Article

Nusikaltimų erdvinės struktūros Klaipėdoje ir jų vertinimas socialiniu geografiniu požiūriu

Authors:
To read the full-text of this research, you can request a copy directly from the authors.

No full-text available

Request Full-text Paper PDF

To read the full-text of this research,
you can request a copy directly from the authors.

ResearchGate has not been able to resolve any citations for this publication.
Article
Full-text available
This chapter examines the relationships among place, space and the specific situations of Chicago taverns and liquor stores and crimes in those places, and suggests applications of these findings for crime preven- tion. With a GeoArchive data set of police, census and liquor license informa- tion from January to June 1993, we identify the densest concentrations (Hot Spot Areas) of places, events occurring at those places, and incidents occurring in the surrounding,areas; compare,place and space attributes of the 49 high-incident places,to a sample,of 49 low-incident places; and examine,the relationship between places and incidents in two police districts. Three types of places emerged, each of which had a different relationship to crime attraction, generation, and control and each of which would require different strategies for intervention. The high-crime levels at these places reflect the general crime pattern of the area. A program of intensive police and citizen patrols to reduce street crime in such an area is currently being evaluated. It is increasingly common,for investigators of crime patterns to take a
Article
Full-text available
The explanation of crime has been preoccupied with individuals and communities as units of analysis. Recent work on offender decision making (Cornish and Clarke, 1986), situations (Clarke, 1983, 1992), envi- ronments (Brantingham and Brantingham 1981, 1993), routine activities (Cohen and Felson, 1979; Felson, 1994), and the spatial organization of drug dealing in the U.S. suggest a new unit of analysis: places. Crime is concen- trated heavily in a Jew "hot spots" of crime (Sherman et aL 1989). The concentration of crime among repeat places is more intensive than it is among repeat offenders (Spelman and Eck, 1989). The components of this concen- tration are analogous to the components of the criminal careers of persons: onset, desistance, continuance, specialization, and desistance. The theoret- ical explanationfor variance in these components is also stronger at the level of places than it is for individuals. These facts suggest a need for rethinking theories of crime, as well as a new approach to theorizing about crime for public policy.
Article
Full-text available
This paper addresses the difficulties of transforming theoretical definitions of place into operational terms, where the rigid boundaries of place in the abstract conflict with the more fluid social definitions of place. The process ofoperationalizing computer-constructed hot spots for the 1988- 89 Minneapolis Hot Spots of Crime Experiment (Sherman and Weisburd, 1995) provides examples of the mutual effects between experimental design requirements and practical concerns of both field research and operational policy. The Hot Spots of Crime Experiment (hereafter referred to as Hot Spots) suggests that there are at least three different points of decision at which abstract concepts of space ("location," "place," or slightly larger aggregates like hot spots) must be negotiated in operational terms: (1) in the nature of the human techniques and practices that assign activities to particular addresses in official records; (2) in the attribution of public space (which has no "address") to private property (which has, or is, an address); and (3) in the conflict over the nature of boundaries, which are distinct and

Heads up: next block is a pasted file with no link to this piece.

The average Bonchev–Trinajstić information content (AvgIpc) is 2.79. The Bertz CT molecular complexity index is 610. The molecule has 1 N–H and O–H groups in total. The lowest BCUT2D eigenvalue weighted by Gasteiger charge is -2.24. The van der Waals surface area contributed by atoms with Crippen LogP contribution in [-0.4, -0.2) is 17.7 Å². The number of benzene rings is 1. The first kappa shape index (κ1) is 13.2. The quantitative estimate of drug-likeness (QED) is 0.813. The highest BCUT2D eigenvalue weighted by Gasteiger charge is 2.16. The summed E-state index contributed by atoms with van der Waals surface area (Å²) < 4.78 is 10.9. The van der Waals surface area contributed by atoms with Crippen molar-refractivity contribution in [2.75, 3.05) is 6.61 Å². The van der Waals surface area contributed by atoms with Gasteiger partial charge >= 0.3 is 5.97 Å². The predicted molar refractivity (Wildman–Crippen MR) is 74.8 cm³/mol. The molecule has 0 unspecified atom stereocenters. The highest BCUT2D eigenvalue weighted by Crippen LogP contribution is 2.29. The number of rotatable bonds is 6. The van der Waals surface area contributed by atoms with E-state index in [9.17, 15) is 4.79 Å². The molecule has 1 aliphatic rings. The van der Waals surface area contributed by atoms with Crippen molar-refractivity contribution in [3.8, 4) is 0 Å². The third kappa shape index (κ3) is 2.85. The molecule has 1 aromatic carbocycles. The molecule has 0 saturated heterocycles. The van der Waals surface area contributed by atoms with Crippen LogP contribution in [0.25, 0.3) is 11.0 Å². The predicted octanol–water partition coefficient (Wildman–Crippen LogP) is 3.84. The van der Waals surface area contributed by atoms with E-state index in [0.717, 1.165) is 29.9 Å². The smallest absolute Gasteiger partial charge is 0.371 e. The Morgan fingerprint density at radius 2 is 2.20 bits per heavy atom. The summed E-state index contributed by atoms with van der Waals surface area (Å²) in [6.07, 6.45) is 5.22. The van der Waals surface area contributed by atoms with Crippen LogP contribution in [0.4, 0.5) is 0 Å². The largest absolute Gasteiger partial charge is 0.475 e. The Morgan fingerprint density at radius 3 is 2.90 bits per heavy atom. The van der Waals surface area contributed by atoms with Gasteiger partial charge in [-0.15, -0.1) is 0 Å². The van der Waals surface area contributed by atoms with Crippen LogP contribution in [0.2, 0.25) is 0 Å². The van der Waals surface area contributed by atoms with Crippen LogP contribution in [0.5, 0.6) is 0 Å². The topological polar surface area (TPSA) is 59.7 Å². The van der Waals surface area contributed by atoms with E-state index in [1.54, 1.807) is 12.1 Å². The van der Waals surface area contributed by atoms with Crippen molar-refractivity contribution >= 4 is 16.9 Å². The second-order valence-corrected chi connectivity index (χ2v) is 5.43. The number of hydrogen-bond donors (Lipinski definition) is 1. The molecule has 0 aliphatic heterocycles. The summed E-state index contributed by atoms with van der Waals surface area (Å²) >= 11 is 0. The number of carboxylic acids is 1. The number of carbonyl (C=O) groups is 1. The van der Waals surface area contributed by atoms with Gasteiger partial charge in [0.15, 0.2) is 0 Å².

Article
Full-text available
While links between social and physical disorder, crime, and the fear of crime have long been areas of research interest, few studies have looked at these links from a spatiotemporal viewpoint. This is somewhat surprising, as many of the factors associated with disorder, crime, and fear are known to vary over time and space. This paper uses GISystems to investigate potential spatiotemporal links between these areas in Wollongong, New South Wales, with specific focus on links between graffiti and the fear of crime. The results reveal that the distribution of fear of crime varies considerably over time and is often spatially coincident with concentrations of disorder. Graffiti was found to be one of the most prevalent types of physical disorder. The results are discussed in the context of the “broken windows” thesis and strategic intervention at the community level.
Article
Full-text available
Developed, modern cities throughout the world are facing population declines at an unprecedented scale. Over the last fifty years, 370 cities throughout the world with populations over 100,000 have shrunk by at least 10% (Oswalt and Rieniets 2007). Wide swaths of the U.S., Canada, Europe, and Japan are projecting double-digit declines in population in the coming decades. Internationally, scholars and practitioners of the built environment have responded to this crisis by reconceptualizing decline as shrinkage and have begun to explore creative and innovative ways for cities to successfully shrink (Stohr 2004; Swope 2006). Historically, planners have responded to population decline by instigating economic development strategies, but this conventional approach has failed in scores of places. This emerging new approach to rethinking decline provides a non-economic view of responding to depopulation.
Article
Full-text available